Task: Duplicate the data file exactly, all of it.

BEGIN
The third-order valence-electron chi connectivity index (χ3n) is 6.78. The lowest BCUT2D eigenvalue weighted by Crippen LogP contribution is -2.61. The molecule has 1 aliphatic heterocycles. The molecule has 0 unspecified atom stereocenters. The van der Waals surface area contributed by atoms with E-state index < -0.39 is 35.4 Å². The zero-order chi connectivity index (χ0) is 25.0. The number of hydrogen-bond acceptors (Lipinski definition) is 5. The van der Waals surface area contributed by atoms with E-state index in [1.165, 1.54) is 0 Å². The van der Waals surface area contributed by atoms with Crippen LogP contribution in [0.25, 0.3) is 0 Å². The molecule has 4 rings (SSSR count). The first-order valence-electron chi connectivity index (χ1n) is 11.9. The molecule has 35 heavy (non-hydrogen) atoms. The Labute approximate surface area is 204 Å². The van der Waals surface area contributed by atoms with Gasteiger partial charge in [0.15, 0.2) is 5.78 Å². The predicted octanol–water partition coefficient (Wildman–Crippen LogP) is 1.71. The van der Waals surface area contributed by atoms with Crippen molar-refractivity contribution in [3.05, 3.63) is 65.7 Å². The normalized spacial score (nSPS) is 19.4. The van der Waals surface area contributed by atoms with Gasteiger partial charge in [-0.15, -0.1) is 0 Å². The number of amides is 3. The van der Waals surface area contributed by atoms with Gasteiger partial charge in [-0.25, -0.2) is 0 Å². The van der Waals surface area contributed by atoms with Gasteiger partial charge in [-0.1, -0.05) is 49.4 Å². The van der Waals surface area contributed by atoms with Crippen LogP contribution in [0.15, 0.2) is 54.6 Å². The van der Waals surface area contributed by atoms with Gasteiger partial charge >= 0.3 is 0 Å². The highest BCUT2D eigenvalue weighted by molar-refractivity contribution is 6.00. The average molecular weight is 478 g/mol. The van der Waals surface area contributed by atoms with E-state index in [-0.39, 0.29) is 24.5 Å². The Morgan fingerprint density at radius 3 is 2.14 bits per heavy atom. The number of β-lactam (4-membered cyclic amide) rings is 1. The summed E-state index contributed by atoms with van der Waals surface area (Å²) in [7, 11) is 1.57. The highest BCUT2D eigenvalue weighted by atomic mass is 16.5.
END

The third-order valence-electron chi connectivity index (χ3n) is 6.78. The lowest BCUT2D eigenvalue weighted by Crippen LogP contribution is -2.61. The molecule has 1 aliphatic heterocycles. The molecule has 0 unspecified atom stereocenters. The van der Waals surface area contributed by atoms with E-state index < -0.39 is 35.4 Å². The zero-order chi connectivity index (χ0) is 25.0. The number of hydrogen-bond acceptors (Lipinski definition) is 5. The van der Waals surface area contributed by atoms with E-state index in [1.165, 1.54) is 0 Å². The van der Waals surface area contributed by atoms with Crippen LogP contribution in [0.25, 0.3) is 0 Å². The molecule has 4 rings (SSSR count). The first-order valence-electron chi connectivity index (χ1n) is 11.9. The molecule has 35 heavy (non-hydrogen) atoms. The Labute approximate surface area is 204 Å². The van der Waals surface area contributed by atoms with Gasteiger partial charge in [0.15, 0.2) is 5.78 Å². The predicted octanol–water partition coefficient (Wildman–Crippen LogP) is 1.71. The van der Waals surface area contributed by atoms with Crippen molar-refractivity contribution in [3.05, 3.63) is 65.7 Å². The normalized spacial score (nSPS) is 19.4. The van der Waals surface area contributed by atoms with Gasteiger partial charge in [-0.15, -0.1) is 0 Å². The number of amides is 3. The van der Waals surface area contributed by atoms with Gasteiger partial charge in [-0.25, -0.2) is 0 Å². The van der Waals surface area contributed by atoms with Gasteiger partial charge in [-0.1, -0.05) is 49.4 Å². The van der Waals surface area contributed by atoms with Crippen LogP contribution in [0.15, 0.2) is 54.6 Å². The van der Waals surface area contributed by atoms with Gasteiger partial charge >= 0.3 is 0 Å². The highest BCUT2D eigenvalue weighted by molar-refractivity contribution is 6.00. The average molecular weight is 478 g/mol. The van der Waals surface area contributed by atoms with E-state index in [-0.39, 0.29) is 24.5 Å². The Morgan fingerprint density at radius 3 is 2.14 bits per heavy atom. The number of β-lactam (4-membered cyclic amide) rings is 1. The summed E-state index contributed by atoms with van der Waals surface area (Å²) in [7, 11) is 1.57. The highest BCUT2D eigenvalue weighted by atomic mass is 16.5.